Good morning everyone,
I am delighted that you have been able to join us here in North Wall Quay this morning, for the launch of our Consumer Protection Discussion Paper.
The publication of this paper marks the first step in what we hope will be an open conversation on important consumer protection issues.
We want to take the time to listen to you so that we understand your perspectives in order to inform our consumer protection work.
Consumer protection is at the heart of everything the Central Bank does. Our guiding principle, from our founding legislation, is that our “constant and predominant aim shall be the welfare of the people as a whole.” We harness our wide-ranging economic, financial stability and regulatory expertise to protect consumers’ interests.
I will hand you over to Deputy Governor Derville Rowland shortly who will speak about the consumer protection framework, the themes in the paper and the role our planned engagement will play in the evolution of the framework.
But first let me explain why we are publishing this paper today.
As you all know, financial services are undergoing major change and we are already in a period of transition driven by innovation and changes in consumer preferences. Increasingly people are accessing their financial services digitally, while some continue to favour a traditional means of access.
Through this period of transition, the Central Bank aims to continue to protect consumers’ interests. We want to better understand, anticipate and be forward-looking and responsive to the new environment and the far-reaching changes taking place in financial services.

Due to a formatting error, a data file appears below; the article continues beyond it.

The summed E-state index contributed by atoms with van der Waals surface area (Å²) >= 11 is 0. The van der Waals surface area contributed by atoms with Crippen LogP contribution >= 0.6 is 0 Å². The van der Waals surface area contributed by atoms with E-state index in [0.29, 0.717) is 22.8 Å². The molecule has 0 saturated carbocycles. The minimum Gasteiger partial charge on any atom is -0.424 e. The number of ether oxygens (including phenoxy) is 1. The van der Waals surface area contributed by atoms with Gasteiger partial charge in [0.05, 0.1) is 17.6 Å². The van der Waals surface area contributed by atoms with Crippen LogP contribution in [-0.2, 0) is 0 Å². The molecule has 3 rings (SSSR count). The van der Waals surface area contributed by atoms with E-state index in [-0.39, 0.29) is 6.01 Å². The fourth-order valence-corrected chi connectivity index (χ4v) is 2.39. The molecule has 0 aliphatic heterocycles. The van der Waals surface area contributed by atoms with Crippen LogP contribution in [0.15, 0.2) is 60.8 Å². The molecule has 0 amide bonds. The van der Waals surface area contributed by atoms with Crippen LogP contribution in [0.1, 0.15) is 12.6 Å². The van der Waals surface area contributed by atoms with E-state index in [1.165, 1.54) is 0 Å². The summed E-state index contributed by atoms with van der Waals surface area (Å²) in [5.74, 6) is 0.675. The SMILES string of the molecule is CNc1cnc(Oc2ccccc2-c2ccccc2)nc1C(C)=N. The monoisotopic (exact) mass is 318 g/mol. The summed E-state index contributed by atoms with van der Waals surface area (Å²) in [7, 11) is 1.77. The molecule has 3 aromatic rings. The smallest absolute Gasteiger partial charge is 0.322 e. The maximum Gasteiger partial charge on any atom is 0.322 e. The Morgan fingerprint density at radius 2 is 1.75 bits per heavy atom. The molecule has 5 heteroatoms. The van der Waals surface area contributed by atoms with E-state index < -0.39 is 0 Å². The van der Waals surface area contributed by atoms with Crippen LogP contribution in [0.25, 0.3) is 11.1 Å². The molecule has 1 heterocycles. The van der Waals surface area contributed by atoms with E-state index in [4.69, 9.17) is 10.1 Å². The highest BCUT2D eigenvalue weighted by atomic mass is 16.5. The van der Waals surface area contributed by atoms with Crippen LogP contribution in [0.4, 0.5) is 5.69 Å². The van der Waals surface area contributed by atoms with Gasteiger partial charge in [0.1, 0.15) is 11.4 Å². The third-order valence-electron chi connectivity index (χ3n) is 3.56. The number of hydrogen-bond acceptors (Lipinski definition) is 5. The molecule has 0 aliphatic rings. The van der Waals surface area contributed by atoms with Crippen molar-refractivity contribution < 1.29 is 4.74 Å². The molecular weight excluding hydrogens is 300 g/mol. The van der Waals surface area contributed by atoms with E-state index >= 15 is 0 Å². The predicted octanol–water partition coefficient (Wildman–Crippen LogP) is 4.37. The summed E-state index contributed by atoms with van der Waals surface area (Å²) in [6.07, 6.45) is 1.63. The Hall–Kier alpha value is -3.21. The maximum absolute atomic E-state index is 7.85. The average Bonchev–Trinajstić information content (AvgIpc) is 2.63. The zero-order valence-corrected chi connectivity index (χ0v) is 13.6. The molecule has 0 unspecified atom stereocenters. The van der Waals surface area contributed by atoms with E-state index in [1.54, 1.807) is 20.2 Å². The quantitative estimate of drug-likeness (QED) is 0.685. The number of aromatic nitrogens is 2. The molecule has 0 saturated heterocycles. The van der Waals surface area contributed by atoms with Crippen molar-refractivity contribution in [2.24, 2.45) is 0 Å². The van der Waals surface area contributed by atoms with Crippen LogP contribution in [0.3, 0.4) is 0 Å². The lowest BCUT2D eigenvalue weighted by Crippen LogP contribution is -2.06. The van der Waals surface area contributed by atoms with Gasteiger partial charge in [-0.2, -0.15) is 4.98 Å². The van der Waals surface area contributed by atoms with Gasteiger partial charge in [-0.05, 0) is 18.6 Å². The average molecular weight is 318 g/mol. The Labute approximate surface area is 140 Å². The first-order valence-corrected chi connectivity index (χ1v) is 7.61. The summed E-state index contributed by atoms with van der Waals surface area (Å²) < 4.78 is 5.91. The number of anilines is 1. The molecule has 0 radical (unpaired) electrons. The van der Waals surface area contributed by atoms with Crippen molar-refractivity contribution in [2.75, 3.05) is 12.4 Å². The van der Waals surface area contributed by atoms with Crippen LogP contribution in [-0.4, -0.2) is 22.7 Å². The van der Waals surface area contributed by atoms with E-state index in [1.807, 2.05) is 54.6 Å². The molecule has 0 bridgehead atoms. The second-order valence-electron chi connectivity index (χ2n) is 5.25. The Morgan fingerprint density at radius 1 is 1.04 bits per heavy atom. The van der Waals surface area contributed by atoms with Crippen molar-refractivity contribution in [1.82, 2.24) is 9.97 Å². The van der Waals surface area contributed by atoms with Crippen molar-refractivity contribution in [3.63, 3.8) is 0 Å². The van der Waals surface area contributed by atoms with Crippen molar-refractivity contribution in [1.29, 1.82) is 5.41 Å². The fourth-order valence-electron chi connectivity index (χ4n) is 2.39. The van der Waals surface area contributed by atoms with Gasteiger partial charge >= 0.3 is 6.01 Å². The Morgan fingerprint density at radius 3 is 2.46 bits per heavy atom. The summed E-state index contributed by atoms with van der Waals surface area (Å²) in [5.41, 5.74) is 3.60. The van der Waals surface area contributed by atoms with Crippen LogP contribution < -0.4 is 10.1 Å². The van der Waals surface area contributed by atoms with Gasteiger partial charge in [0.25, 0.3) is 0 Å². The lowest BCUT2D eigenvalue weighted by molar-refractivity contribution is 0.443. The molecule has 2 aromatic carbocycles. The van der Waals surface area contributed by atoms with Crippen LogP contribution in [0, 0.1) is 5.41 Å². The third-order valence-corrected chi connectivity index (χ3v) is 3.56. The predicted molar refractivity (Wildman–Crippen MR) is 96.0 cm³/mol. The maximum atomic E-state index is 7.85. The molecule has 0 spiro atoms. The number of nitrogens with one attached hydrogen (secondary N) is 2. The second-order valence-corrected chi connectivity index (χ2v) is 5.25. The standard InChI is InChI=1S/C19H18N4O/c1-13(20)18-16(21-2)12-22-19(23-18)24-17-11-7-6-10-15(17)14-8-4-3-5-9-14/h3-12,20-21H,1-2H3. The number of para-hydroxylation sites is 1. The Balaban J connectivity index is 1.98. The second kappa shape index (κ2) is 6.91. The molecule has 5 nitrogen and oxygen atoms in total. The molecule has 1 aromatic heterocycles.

In our view, consumers’ interests are best protected through having effectively-functioning financial services markets made up of sustainable, resilient and well-run consumer-focused firms who provide availability and choice.
Positive consumer outcomes depend on firms acting in their customers’ best interests, consumers being empowered to make informed decisions, and rules and regulations that provide users of financial services with a proportionate level of protection.
The Consumer Protection Code sets out the conditions in which this objective is fulfilled by firms. The Code has served consumers well. It has established a set of rules and expectations for how firms should treat their customers and has allowed us to intervene to protect consumers. But with financial services evolving rapidly, the Code must also evolve to continue protecting consumers in the future.
We want to explore how consumer protections can be strengthened to meet the challenges posed by new and different societal preferences as well as technological advances. The aim of the Discussion Paper is to facilitate a conversation on how consumer protection in financial services should evolve to remain effective. We are asking for your input into the first stage of our review of the Consumer Protection Code.
We want any changes to the Code to be informed by the experiences and insights of those whom it seeks to protect as well as those it regulates.
I am now going to hand you over to Derville Rowland, our Deputy Governor for Consumer and Investor Protection.
We would then like to hear from you, and we will aim to answer any questions you have.